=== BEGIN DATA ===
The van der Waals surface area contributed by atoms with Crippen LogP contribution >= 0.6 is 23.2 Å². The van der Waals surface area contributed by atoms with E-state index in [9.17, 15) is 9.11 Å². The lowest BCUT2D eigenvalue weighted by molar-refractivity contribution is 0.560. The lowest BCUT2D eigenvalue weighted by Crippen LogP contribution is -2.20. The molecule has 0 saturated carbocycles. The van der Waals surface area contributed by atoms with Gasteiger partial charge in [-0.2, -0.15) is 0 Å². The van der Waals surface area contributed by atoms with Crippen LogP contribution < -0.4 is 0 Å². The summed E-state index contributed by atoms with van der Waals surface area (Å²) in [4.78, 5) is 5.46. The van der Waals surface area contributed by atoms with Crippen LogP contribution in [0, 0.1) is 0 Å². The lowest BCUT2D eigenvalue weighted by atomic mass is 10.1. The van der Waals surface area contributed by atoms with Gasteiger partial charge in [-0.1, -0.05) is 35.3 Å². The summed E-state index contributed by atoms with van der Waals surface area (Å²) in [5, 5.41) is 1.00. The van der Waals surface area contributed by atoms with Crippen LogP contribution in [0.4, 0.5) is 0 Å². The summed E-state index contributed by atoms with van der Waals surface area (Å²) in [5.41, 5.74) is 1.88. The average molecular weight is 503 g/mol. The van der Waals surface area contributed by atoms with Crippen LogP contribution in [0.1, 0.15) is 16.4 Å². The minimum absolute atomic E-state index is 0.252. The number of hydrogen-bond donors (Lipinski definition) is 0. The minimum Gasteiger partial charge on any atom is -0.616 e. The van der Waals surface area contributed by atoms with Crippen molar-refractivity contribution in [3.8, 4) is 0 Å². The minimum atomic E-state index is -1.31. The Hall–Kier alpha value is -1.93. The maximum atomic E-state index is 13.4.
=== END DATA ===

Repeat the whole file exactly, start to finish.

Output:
The van der Waals surface area contributed by atoms with Crippen LogP contribution >= 0.6 is 23.2 Å². The van der Waals surface area contributed by atoms with E-state index in [9.17, 15) is 9.11 Å². The lowest BCUT2D eigenvalue weighted by molar-refractivity contribution is 0.560. The lowest BCUT2D eigenvalue weighted by Crippen LogP contribution is -2.20. The molecule has 0 saturated carbocycles. The van der Waals surface area contributed by atoms with Gasteiger partial charge in [-0.2, -0.15) is 0 Å². The van der Waals surface area contributed by atoms with Crippen LogP contribution < -0.4 is 0 Å². The summed E-state index contributed by atoms with van der Waals surface area (Å²) in [4.78, 5) is 5.46. The van der Waals surface area contributed by atoms with Crippen LogP contribution in [0, 0.1) is 0 Å². The lowest BCUT2D eigenvalue weighted by atomic mass is 10.1. The van der Waals surface area contributed by atoms with Gasteiger partial charge in [-0.1, -0.05) is 35.3 Å². The summed E-state index contributed by atoms with van der Waals surface area (Å²) in [5, 5.41) is 1.00. The van der Waals surface area contributed by atoms with Crippen LogP contribution in [0.4, 0.5) is 0 Å². The summed E-state index contributed by atoms with van der Waals surface area (Å²) in [5.41, 5.74) is 1.88. The average molecular weight is 503 g/mol. The van der Waals surface area contributed by atoms with Crippen LogP contribution in [0.1, 0.15) is 16.4 Å². The minimum absolute atomic E-state index is 0.252. The number of hydrogen-bond donors (Lipinski definition) is 0. The minimum Gasteiger partial charge on any atom is -0.616 e. The van der Waals surface area contributed by atoms with Crippen molar-refractivity contribution in [3.8, 4) is 0 Å². The minimum atomic E-state index is -1.31. The Hall–Kier alpha value is -1.93. The maximum atomic E-state index is 13.4.